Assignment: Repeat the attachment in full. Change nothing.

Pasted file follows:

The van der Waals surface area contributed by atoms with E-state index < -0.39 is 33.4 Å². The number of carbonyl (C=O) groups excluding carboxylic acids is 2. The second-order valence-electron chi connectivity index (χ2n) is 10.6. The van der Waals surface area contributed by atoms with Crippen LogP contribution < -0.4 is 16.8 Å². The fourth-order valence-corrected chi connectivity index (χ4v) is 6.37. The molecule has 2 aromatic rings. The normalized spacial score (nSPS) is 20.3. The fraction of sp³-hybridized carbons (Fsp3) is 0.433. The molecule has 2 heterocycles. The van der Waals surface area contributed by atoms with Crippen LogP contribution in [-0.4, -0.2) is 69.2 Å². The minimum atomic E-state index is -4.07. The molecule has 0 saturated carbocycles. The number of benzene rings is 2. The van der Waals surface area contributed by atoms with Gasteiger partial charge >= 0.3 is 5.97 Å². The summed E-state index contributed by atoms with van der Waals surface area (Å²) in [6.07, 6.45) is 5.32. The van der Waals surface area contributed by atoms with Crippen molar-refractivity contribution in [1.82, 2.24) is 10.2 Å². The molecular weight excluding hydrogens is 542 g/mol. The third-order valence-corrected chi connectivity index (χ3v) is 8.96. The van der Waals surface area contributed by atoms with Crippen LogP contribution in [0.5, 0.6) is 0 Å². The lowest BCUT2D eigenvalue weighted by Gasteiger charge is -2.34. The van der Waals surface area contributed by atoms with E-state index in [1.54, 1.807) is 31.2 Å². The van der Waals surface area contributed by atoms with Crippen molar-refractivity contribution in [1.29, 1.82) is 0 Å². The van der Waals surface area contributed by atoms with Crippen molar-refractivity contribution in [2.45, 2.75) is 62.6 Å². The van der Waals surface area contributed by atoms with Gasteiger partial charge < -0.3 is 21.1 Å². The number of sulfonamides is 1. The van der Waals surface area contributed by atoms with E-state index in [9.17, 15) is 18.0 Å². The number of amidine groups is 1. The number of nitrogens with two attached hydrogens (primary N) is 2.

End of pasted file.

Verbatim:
The van der Waals surface area contributed by atoms with E-state index < -0.39 is 33.4 Å². The number of carbonyl (C=O) groups excluding carboxylic acids is 2. The second-order valence-electron chi connectivity index (χ2n) is 10.6. The van der Waals surface area contributed by atoms with Crippen LogP contribution < -0.4 is 16.8 Å². The fourth-order valence-corrected chi connectivity index (χ4v) is 6.37. The molecule has 2 aromatic rings. The normalized spacial score (nSPS) is 20.3. The fraction of sp³-hybridized carbons (Fsp3) is 0.433. The molecule has 2 heterocycles. The van der Waals surface area contributed by atoms with Crippen LogP contribution in [-0.4, -0.2) is 69.2 Å². The minimum atomic E-state index is -4.07. The molecule has 0 saturated carbocycles. The number of benzene rings is 2. The van der Waals surface area contributed by atoms with Gasteiger partial charge >= 0.3 is 5.97 Å². The summed E-state index contributed by atoms with van der Waals surface area (Å²) in [6.07, 6.45) is 5.32. The van der Waals surface area contributed by atoms with Crippen molar-refractivity contribution in [1.82, 2.24) is 10.2 Å². The molecular weight excluding hydrogens is 542 g/mol. The third-order valence-corrected chi connectivity index (χ3v) is 8.96. The van der Waals surface area contributed by atoms with Crippen LogP contribution in [0.5, 0.6) is 0 Å². The lowest BCUT2D eigenvalue weighted by Gasteiger charge is -2.34. The van der Waals surface area contributed by atoms with E-state index in [1.54, 1.807) is 31.2 Å². The van der Waals surface area contributed by atoms with Crippen molar-refractivity contribution in [1.29, 1.82) is 0 Å². The van der Waals surface area contributed by atoms with Crippen molar-refractivity contribution in [2.45, 2.75) is 62.6 Å². The van der Waals surface area contributed by atoms with Gasteiger partial charge < -0.3 is 21.1 Å². The number of sulfonamides is 1. The van der Waals surface area contributed by atoms with E-state index in [9.17, 15) is 18.0 Å². The number of amidine groups is 1. The number of nitrogens with two attached hydrogens (primary N) is 2.